# The algebra of differentiable functions.

Theorem 6.5.1   If and are two differentiable functions at , then is differentiable at and

For example, take and as follows:

The functions and are not differentiable at 0 (as they are not continous at 0, see theorem 7.1), but is differentiable at 0 ( is constant on ).

Theorem 6.5.2   If and are two differentiable functions at , then is differentiable at and

If and are two functions differentiable on the same domain , then is differentiable on and we have:

This is the so-called Leibniz's formula.

Example 6.5.3   Let . Then we have:

For example, take and as follows:

The functions and are not differentiable at 0, but is differentiable at 0 ( is constant on ).

Using the fact that a constant function is differentiable on its domain, Theorems 5.1 and  5.2 imply that the set of all the differentiable functions on the interval is a real vector space.

Theorem 6.5.4   If ia a differentiable function at , and if , then is differentiable at and

Example 6.5.5   Let and . The cosine function is differentiable at 0 and . Thus, is differentiable at 0 and .

Theorem 6.5.6   If and are two differentiable functions at , and if , then is differentiable at and

Example 6.5.7   Let . The we have:

Example 6.5.8   Let . As the cosine and sine function are differentiable at 0 and , the tangent function is differentiable at 0; we have:

If and are two functions differentiable on the same domain , then is differentiable on and we have:

Theorem 6.5.9   If is differentiable at and if is differentiable at , then is differentiable at , and

Example 6.5.10   Let . According to the notations of Theorem 5.9, is a polynomial function and is the sine function. Both are differentiable over the whole of . Let us differentiate the function ;

For example, take the function defined as follows:

At the point 2, is not differentiable. Now take a function constant over , say . Then is constant over , thus is differentiable over .

Remark 6.5.11 (Chain Rule)   We will use the notations of 1.4 with the following setting:

Then:

Example 6.5.12   Let and . Then for every , we have:

Example 6.5.13   Let and . Then for every , , hence the function is defined by and is differentiable at every point in . We have:

This last example is an illustration of the following result:

Corollary 6.5.14   Let be a function, differentiable on the domain . Suppose that for any . Then the function is differentiable on and we have:

Example 6.5.15   Let . As the radicand is positive for any real number , the function is defined over and is differentiable over . Now let us differentiate the function:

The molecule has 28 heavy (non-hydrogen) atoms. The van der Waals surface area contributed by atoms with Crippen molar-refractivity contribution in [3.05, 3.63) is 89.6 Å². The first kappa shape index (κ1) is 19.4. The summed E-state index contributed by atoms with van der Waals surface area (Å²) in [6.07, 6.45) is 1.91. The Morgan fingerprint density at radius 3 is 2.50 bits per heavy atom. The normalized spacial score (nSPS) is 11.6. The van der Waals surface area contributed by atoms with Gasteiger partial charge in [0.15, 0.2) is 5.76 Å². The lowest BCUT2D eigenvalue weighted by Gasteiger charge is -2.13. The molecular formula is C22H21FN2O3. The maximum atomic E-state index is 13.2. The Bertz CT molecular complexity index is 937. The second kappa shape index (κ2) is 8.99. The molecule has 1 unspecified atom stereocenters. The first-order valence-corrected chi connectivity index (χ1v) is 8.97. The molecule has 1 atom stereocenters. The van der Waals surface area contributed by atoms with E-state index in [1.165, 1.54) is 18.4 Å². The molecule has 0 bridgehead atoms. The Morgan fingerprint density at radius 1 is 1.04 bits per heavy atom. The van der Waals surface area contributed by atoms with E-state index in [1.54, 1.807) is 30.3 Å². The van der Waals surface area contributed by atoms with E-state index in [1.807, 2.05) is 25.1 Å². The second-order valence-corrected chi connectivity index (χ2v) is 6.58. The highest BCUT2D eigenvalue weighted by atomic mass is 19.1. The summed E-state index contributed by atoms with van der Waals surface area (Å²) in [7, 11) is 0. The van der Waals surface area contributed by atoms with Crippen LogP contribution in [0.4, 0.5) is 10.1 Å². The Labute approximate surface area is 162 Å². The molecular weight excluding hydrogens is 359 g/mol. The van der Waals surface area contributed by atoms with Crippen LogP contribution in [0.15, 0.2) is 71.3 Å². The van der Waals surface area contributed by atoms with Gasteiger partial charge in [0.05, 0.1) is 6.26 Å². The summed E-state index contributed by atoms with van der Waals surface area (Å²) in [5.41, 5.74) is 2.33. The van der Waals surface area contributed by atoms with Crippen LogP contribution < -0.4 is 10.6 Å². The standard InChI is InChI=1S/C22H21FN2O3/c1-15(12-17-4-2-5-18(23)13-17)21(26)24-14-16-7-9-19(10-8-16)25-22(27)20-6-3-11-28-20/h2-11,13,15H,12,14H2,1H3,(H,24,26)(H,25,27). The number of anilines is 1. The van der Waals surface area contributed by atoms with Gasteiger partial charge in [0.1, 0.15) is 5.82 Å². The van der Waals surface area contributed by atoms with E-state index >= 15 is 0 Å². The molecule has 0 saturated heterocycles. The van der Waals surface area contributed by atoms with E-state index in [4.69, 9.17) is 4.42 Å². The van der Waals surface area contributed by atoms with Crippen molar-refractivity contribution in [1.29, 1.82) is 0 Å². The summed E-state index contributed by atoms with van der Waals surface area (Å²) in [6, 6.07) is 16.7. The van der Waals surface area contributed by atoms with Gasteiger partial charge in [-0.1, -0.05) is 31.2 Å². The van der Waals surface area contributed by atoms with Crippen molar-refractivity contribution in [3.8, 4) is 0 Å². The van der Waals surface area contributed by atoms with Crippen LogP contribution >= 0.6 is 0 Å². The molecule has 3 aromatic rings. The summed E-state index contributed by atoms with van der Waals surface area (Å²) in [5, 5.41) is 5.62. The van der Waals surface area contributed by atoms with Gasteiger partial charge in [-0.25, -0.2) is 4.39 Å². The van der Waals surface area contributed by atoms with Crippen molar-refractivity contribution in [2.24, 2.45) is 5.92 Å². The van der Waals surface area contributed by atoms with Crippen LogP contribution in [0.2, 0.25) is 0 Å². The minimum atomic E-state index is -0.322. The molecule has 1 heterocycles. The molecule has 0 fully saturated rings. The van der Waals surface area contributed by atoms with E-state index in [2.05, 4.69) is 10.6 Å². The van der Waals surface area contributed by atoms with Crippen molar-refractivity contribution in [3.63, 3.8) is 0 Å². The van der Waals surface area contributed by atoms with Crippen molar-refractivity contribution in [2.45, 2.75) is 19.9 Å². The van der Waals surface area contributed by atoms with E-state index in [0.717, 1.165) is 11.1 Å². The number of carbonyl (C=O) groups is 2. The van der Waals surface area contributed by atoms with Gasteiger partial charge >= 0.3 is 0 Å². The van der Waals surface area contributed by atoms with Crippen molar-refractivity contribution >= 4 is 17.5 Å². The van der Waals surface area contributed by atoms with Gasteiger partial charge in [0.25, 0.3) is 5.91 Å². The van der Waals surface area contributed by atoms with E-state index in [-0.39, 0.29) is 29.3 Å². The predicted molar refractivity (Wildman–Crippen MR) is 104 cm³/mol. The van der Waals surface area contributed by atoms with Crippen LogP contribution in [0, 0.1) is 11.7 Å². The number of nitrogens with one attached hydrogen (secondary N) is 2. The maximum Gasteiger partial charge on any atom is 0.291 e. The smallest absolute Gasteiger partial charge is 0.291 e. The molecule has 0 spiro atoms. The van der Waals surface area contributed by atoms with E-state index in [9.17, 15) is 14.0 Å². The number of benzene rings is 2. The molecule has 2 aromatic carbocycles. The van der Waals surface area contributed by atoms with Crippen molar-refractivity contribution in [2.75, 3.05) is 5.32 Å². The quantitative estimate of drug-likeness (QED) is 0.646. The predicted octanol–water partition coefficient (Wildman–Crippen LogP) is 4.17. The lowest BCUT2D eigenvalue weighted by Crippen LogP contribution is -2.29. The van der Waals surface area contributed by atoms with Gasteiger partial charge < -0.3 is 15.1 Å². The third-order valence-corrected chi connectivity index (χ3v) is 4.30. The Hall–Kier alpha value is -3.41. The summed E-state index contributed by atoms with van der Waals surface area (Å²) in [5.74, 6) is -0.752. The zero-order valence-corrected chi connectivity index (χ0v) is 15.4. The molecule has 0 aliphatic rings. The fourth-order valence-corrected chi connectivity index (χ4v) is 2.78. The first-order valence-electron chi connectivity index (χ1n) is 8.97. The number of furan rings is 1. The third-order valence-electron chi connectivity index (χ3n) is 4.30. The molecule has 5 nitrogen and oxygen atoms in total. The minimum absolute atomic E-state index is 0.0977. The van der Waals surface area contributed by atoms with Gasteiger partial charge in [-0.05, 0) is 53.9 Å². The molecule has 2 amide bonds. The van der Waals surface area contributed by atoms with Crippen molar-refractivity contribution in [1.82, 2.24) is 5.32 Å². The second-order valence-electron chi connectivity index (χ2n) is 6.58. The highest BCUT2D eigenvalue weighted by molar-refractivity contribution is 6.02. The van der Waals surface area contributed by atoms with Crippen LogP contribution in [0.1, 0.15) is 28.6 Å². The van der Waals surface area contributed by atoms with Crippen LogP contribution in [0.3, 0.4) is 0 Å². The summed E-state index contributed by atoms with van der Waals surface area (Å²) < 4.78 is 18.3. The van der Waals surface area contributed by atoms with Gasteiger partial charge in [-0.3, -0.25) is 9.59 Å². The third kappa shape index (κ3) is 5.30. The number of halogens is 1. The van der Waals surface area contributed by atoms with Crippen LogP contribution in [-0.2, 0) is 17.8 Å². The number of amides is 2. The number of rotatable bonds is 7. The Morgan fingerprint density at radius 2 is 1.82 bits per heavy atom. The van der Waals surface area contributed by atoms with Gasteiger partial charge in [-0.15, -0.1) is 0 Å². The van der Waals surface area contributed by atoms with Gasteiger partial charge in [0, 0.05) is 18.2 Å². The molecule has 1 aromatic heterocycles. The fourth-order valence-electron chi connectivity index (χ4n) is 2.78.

Another very useful result is the following:

Corollary 6.5.16   Let be a function, differentiable on the domain . Then is differentiable on and we have:

Example 6.5.17   Let . This function is defined, and differentiable, on , as the polynomial has only positive values.

We have:

Of course we can iterate the process.

Example 6.5.18   Let . The function is defined whenever and and , i.e. . As we compose three differentiable functions, the function is differentiable over , and we have:

Example 6.5.19   Let . This function is defined, and differentiable, on .

We have:

Example 6.5.20   Let . This function is defined, and differentiable on (please, check this!).

We have:

An important corollary of Theorem 5.9 is the following; it enables us to differentiate the inverse function (under certain conditions) of a known function:

Corollary 6.5.21   Let be a function defined over the interval I; denote . Suppose that the following properties are verified:
(i)
is invertible;
(ii)
is differentiable at ;
(iii)
.
If , then is differentiable at and

Example 6.5.22   The function such that for is invertible and .

As , Corollary 5.21 does not apply for at ). At every other (positive) point, the corollary applies, and we have:

We obtained already this derivative by applying Definition 1.1.

For example, Figure 4 displays the tangents at to the graphs of and of :

Example 6.5.23 (Inverse trigonometric functions)

(i)
Let , for . As the derivative of the sine function is equal to 0 at the points and , we cannot apply Corollary 5.21 for at and at .

At any other point in the open interval , Corollary 5.21 applies, and we have:

 by example identities with inverse trigonometric functions

(ii)
Let , for . By an argument similar to the previous one, we conclude that this function is differentiable over and that

(iii)
Let , for . The tangent function is differentiable over the interval and its first derivative never vanishes. Therefore Corollary 5.21 applies at any real point and we have:

 by example identities with inverse trigonometric functions

The formulas that we showed here should be added to the table of derivatives of elementary functions.

Noah Dana-Picard 2007-12-28